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June has been a crazy weather month. Then again, so were the first five months of the year. Globally, it's shaping up to be the hottest year on record by far. It's not just heat either. Some parts of the U.S. have recently seen record rainfall. May was the wettest month ever recorded in the U.S., and many places had record rainfall for the month of June.
Mashable's Andrew Freedman reports there's a "heat dome parked over the West," which is shattering temperature records and sparking wildfires. "During the past seven days alone, 465 warm temperature records have been set or tied across the country, mainly in the West, with 49 monthly warm temperature records set or tied, according to the National [Centers] for Environmental Information," says Freedman. This heat wave is "noteworthy for its severity, extent and duration."
Seattle close to record high Wednesday. 88°F forecast. Redding California at 114°F is scorching. pic.twitter.com/STuZBRLLjF
— Ryan Maue (@RyanMaue) June 30, 2015
— National WeatherAssn (@nwas) June 27, 2015
While current weather should not be conflated with long term climate trends, this weather does match the long term trends. Recent reports confirm that global warming increases the likelihood and frequency of extreme weather events, including heat waves, drought, flooding and fires. And the U.S. and the rest of the world have experienced all of those in recent months.
Alaska, which along with the rest of the Arctic has warmed faster than any other region on the planet, had a record warm winter with low snowfall followed by a record warm spring. Due to these extremely hot and dry conditions, there were more than 300 fires burning across the state—far above average for the state. Wildfires have broken out in Western Canada, Washington, California and elsewhere in the West in what experts predict could be the worst fire season yet because of record warm temperatures, drought conditions and record low snowfall this past winter.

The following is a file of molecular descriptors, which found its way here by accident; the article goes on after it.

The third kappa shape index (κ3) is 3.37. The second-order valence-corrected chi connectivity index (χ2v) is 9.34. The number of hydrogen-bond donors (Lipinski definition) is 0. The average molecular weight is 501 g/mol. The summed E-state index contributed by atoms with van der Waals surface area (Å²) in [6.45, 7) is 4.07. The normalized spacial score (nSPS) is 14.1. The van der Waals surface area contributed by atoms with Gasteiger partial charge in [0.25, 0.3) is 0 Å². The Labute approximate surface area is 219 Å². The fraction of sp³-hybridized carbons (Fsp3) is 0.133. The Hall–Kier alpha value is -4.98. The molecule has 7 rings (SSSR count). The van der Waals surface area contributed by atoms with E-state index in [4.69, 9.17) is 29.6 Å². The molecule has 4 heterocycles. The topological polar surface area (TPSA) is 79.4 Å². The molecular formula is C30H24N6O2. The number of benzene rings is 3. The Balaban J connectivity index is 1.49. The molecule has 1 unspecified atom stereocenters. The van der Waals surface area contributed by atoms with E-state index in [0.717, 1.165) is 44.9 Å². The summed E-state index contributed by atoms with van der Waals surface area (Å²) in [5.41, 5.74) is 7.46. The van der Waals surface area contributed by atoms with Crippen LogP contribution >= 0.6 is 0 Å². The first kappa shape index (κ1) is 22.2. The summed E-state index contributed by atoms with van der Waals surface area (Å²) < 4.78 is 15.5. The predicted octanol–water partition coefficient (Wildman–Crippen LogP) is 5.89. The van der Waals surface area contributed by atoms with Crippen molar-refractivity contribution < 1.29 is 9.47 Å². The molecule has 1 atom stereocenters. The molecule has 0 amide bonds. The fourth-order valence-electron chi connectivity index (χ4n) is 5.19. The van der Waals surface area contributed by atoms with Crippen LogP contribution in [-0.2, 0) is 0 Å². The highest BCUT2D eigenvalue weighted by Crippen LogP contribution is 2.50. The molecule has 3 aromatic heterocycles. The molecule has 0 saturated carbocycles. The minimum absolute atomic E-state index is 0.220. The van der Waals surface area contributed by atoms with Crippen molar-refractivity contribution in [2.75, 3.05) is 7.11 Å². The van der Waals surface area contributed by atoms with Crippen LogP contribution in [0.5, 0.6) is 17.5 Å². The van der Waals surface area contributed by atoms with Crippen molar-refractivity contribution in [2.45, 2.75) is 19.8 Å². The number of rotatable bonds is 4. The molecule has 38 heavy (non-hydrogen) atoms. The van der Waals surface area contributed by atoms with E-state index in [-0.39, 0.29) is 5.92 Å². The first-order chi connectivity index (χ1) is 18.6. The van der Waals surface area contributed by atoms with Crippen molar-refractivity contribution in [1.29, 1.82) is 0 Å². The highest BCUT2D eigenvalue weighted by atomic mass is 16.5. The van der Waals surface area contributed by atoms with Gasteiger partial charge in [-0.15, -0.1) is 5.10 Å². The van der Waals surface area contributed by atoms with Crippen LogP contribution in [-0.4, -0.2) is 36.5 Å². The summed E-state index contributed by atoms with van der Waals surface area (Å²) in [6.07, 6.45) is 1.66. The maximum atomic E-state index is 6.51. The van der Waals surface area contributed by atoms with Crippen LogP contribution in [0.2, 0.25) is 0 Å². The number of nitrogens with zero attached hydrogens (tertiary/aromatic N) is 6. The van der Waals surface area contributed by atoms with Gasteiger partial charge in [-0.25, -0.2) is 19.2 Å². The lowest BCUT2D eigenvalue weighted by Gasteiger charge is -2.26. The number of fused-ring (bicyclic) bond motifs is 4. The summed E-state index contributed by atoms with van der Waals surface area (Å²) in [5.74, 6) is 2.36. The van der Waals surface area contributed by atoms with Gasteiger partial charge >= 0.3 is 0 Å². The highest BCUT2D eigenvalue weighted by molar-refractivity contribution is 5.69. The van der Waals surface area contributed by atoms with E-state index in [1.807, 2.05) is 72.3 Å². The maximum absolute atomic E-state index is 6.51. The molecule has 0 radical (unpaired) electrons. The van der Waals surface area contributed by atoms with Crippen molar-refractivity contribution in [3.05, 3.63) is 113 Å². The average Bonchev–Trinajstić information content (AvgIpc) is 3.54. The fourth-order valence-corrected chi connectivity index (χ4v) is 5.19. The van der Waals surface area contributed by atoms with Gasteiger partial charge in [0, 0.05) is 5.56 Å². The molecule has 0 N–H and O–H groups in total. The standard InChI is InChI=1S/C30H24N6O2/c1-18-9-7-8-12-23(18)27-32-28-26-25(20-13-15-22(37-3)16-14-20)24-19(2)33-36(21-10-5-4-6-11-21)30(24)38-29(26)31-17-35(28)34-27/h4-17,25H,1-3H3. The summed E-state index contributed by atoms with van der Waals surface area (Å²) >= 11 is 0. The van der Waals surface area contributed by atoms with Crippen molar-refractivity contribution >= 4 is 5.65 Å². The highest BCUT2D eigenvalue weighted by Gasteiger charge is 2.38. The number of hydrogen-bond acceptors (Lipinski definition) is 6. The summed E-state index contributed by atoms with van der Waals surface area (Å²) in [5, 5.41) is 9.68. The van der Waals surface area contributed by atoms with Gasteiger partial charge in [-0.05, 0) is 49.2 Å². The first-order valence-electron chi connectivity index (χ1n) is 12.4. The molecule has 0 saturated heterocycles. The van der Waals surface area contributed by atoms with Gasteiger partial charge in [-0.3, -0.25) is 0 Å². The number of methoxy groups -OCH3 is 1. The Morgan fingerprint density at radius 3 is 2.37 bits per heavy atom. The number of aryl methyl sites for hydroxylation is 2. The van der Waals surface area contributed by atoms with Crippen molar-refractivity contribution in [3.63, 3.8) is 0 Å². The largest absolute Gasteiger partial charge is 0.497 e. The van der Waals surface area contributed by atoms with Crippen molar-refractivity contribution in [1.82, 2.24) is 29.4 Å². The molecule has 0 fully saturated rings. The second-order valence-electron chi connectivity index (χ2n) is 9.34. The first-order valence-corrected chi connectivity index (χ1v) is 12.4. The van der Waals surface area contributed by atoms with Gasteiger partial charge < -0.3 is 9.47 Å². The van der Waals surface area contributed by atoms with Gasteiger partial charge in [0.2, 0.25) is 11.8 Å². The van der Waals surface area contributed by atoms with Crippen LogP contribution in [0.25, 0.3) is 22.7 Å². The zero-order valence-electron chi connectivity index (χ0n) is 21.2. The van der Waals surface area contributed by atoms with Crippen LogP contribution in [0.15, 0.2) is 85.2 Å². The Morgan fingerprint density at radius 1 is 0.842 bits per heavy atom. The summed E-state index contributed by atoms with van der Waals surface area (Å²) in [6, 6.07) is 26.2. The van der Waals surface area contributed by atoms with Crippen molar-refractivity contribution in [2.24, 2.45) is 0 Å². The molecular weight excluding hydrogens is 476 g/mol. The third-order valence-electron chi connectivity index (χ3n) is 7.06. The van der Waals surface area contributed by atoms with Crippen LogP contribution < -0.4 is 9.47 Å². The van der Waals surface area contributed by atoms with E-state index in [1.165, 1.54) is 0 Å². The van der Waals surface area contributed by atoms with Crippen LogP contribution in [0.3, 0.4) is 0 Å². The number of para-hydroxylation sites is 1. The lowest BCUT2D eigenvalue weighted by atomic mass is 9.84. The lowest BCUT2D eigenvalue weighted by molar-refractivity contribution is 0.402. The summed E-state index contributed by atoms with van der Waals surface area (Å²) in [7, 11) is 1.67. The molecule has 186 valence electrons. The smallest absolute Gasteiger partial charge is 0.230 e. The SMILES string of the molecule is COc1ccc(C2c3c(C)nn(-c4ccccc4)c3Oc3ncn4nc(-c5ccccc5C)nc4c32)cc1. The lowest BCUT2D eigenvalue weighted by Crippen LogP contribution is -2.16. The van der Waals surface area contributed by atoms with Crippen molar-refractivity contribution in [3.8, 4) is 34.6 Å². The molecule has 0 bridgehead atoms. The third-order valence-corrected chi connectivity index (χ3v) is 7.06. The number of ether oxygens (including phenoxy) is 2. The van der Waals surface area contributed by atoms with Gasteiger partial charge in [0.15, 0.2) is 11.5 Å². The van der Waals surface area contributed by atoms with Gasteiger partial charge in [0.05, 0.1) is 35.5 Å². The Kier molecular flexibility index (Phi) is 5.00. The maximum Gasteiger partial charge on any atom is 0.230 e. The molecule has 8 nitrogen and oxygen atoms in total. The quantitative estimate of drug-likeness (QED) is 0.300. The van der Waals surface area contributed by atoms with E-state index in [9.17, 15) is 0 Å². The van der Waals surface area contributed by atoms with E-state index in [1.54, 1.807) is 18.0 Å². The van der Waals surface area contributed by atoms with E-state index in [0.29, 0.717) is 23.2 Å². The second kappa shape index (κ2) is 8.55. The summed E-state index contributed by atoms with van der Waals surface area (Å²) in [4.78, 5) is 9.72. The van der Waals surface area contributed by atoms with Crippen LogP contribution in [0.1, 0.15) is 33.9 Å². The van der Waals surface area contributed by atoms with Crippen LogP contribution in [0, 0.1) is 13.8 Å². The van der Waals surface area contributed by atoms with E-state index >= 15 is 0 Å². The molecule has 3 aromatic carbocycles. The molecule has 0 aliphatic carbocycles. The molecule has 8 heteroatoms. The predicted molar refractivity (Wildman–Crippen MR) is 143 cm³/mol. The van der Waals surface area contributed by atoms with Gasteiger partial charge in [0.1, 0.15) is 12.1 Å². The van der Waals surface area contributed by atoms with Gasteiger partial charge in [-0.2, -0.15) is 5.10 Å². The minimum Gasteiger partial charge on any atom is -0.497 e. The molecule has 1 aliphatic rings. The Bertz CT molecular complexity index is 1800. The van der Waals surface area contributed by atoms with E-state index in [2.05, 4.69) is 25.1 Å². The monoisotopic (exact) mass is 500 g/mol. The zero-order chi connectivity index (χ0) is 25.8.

Take a look at all the #wildfires in Alaska and Canada! The smoke from these fires is making it into the Midwest. pic.twitter.com/Af29x8EAYZ — NWS Boise (@NWSBoise) June 30, 2015
— St. Luke's Health (@StLukesHealth) June 28, 2015
Meanwhile, in the central and eastern U.S., many places experienced a record wet June and/or the record wettest year to date, according to The Weather Channel.
And it's not just the U.S. experiencing all of this extreme weather. There are several places around the world experiencing epic drought, including Spain, Australia and Northern India. Many places have also recently experienced heat waves, some of which have been incredibly deadly, including India and Pakistan. Europe is also in the grip of a major heat wave with dozens of record temperatures broken this week across the continent. The UN issued a warning today about the dangers of heat waves, which were responsible for tens of thousands of deaths in Europe in 2003 and again in 2010.
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